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The 5 weirdest things that happened to me at culinary school
Culinary School
Photo: Abby Reisner

Welcome to Short Order, Tasting Table's column for the next generation of adventurous food lovers.

Last January, I completed the Culinary Arts program at the International Culinary Center in New York. It's a topic of fascination among my family and friends—and random curious people, too, who often ask me about the best advice I learned and the best thing I made. (Those would be: Cooking with gloves is like smelling flowers with a gas mask on and chocolate mousse.)

But a real behind-the-scenes peek at culinary school isn't all julienned vegetables and plucking pin bones out of fish fillets—it's a lot weirder than that. Here are five things that I'll remember long after I forget how to make puff pastry from scratch.

① RIP Scale
One day during a particularly intense class, I melted my scale. Like, completely obliterated. I had it resting off to the side on my flat-top stove, completely not knowing the stove was on (which was my first mistake). Then I noticed the unidentified white goop seeping over my workstation and realized I had a larger problem at hand. I had to awkwardly cover up the smell of burned plastic while I scrambled to wipe up the hot mess before too many people saw. Some jokester suggested I try to fix it by swapping out the batteries. I suggested he try eating dirt.

② Not-Quite Whole Hog
Pigs are my favorite animal. No joke, I have a collection of more than 72 pig toys and figurines on my mantel at home at last census. So when we were tasked with breaking down (in layman's terms, cutting apart) half a pig to make bacon, pâté, head cheese (warning: all head, no cheese) and more, I was prepared for a week of trauma. But when I was cheek to cheek with the little guy's disembodied head, I realized—all things considered—the porker looked happy. I told myself not to think too much about the Lord of the Flies-ness of the situation and did the natural thing: I took a selfie with it.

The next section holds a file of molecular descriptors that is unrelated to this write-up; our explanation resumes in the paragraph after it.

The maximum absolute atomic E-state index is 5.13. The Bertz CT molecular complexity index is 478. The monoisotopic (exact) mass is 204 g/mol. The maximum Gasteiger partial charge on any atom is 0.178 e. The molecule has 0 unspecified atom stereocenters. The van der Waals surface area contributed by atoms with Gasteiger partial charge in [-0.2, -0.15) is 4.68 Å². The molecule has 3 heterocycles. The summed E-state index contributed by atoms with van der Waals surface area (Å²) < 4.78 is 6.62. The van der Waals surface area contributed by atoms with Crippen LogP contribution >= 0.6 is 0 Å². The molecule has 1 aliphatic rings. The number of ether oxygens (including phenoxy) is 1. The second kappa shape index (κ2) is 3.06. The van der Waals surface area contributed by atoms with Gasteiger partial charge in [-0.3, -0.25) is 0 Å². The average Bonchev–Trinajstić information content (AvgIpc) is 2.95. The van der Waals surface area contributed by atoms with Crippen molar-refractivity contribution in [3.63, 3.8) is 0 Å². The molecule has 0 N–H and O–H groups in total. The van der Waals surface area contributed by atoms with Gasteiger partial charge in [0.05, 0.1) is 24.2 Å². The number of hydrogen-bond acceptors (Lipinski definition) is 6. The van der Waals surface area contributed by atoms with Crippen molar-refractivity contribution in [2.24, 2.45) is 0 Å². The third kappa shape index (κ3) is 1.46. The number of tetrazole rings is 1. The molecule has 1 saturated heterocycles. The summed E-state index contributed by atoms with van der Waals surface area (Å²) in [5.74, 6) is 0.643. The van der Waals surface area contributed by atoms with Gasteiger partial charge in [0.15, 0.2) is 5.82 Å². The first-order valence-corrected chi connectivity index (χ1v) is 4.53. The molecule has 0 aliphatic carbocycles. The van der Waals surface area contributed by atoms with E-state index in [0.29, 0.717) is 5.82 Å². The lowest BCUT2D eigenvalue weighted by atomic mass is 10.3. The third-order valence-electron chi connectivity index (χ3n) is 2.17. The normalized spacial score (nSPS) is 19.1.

③ Playing with Fire
Further proving my general belief that culinary school is like elementary school but with knives, we had (pre-advertised) fire drills. Considering the amount of times my classmates collectively lit parchment paper on fire, not on purpose, this clearly was not a terrible idea. A group of thirtysomething wannabe chefs in full whites hopped up on coffee standing on a busy street corner in New York City must have been quite the sight. The fire marshall was giving some kind of instruction on what to do in a grease fire. I think. I wasn't giving him my full attention. We'd all gathered together to take an obscene amount of photos to document the scene—dean of the school included.

④ Game, Set, Meatball
Along with a couple classmates, I volunteered after class one day to roll meatballs for the 2014 U.S. Open in Queens, New York. Popular meat purveyor Pat LaFrieda had created a special blend to make an event-exclusive meatball sub, and we were tasked with rolling the pre-portioned beefy slabs into (appropriately) tennis ball-size mounds. For five hours. (The four boxes that I'm modeling so well were just a fraction of what we had.) Forbes called the sandwich a "textural masterpiece." You're welcome, tennis fans.

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⑤ Joe? Is That You?
I walked up to the supply room one morning to get an ingredient for class and was greeted by a giant smiling Dunkin' Donuts Styrofoam coffee cup. Cool, I thought, It's like those life-size Bieber cutouts you can buy at the mall! and carried on. Then it started moving. I thought it was the August heat getting to me, but, no—this was someone dressed up mascot-style in Dunkin' regalia without anyone else around. There was no explanation. There has still been no explanation. He might still be there.

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